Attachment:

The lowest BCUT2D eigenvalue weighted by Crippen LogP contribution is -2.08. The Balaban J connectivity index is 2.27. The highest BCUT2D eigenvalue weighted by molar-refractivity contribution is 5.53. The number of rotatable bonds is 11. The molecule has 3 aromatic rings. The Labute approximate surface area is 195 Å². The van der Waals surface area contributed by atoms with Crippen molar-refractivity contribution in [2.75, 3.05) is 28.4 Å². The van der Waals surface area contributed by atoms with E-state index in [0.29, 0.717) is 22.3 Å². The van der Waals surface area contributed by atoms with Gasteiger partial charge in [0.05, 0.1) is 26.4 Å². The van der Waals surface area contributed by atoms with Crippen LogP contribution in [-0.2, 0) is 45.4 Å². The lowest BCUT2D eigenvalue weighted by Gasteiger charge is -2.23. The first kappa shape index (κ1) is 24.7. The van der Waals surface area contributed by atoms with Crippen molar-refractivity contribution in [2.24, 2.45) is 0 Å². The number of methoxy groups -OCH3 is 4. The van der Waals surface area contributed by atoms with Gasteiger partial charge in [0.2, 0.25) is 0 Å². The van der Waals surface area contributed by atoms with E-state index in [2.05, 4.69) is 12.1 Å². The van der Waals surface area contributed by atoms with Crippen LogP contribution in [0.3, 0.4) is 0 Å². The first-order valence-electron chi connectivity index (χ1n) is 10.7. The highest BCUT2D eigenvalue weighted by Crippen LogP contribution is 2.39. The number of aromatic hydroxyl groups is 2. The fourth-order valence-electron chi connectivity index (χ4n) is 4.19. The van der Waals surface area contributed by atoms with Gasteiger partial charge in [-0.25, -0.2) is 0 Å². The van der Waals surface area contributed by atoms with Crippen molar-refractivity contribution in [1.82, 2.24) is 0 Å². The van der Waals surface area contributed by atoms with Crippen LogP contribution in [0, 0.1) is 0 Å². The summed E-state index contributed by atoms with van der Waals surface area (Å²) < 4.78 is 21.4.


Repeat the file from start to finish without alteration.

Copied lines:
The lowest BCUT2D eigenvalue weighted by Crippen LogP contribution is -2.08. The Balaban J connectivity index is 2.27. The highest BCUT2D eigenvalue weighted by molar-refractivity contribution is 5.53. The number of rotatable bonds is 11. The molecule has 3 aromatic rings. The Labute approximate surface area is 195 Å². The van der Waals surface area contributed by atoms with Crippen molar-refractivity contribution in [2.75, 3.05) is 28.4 Å². The van der Waals surface area contributed by atoms with E-state index in [0.29, 0.717) is 22.3 Å². The van der Waals surface area contributed by atoms with Gasteiger partial charge in [0.05, 0.1) is 26.4 Å². The van der Waals surface area contributed by atoms with Crippen LogP contribution in [-0.2, 0) is 45.4 Å². The lowest BCUT2D eigenvalue weighted by Gasteiger charge is -2.23. The first kappa shape index (κ1) is 24.7. The van der Waals surface area contributed by atoms with Crippen molar-refractivity contribution in [2.24, 2.45) is 0 Å². The number of methoxy groups -OCH3 is 4. The van der Waals surface area contributed by atoms with Gasteiger partial charge in [0.2, 0.25) is 0 Å². The van der Waals surface area contributed by atoms with E-state index in [2.05, 4.69) is 12.1 Å². The van der Waals surface area contributed by atoms with Crippen LogP contribution in [0.3, 0.4) is 0 Å². The first-order valence-electron chi connectivity index (χ1n) is 10.7. The highest BCUT2D eigenvalue weighted by Crippen LogP contribution is 2.39. The number of aromatic hydroxyl groups is 2. The fourth-order valence-electron chi connectivity index (χ4n) is 4.19. The van der Waals surface area contributed by atoms with Gasteiger partial charge in [-0.25, -0.2) is 0 Å². The van der Waals surface area contributed by atoms with Crippen molar-refractivity contribution in [1.82, 2.24) is 0 Å². The van der Waals surface area contributed by atoms with Crippen LogP contribution in [0, 0.1) is 0 Å². The summed E-state index contributed by atoms with van der Waals surface area (Å²) < 4.78 is 21.4.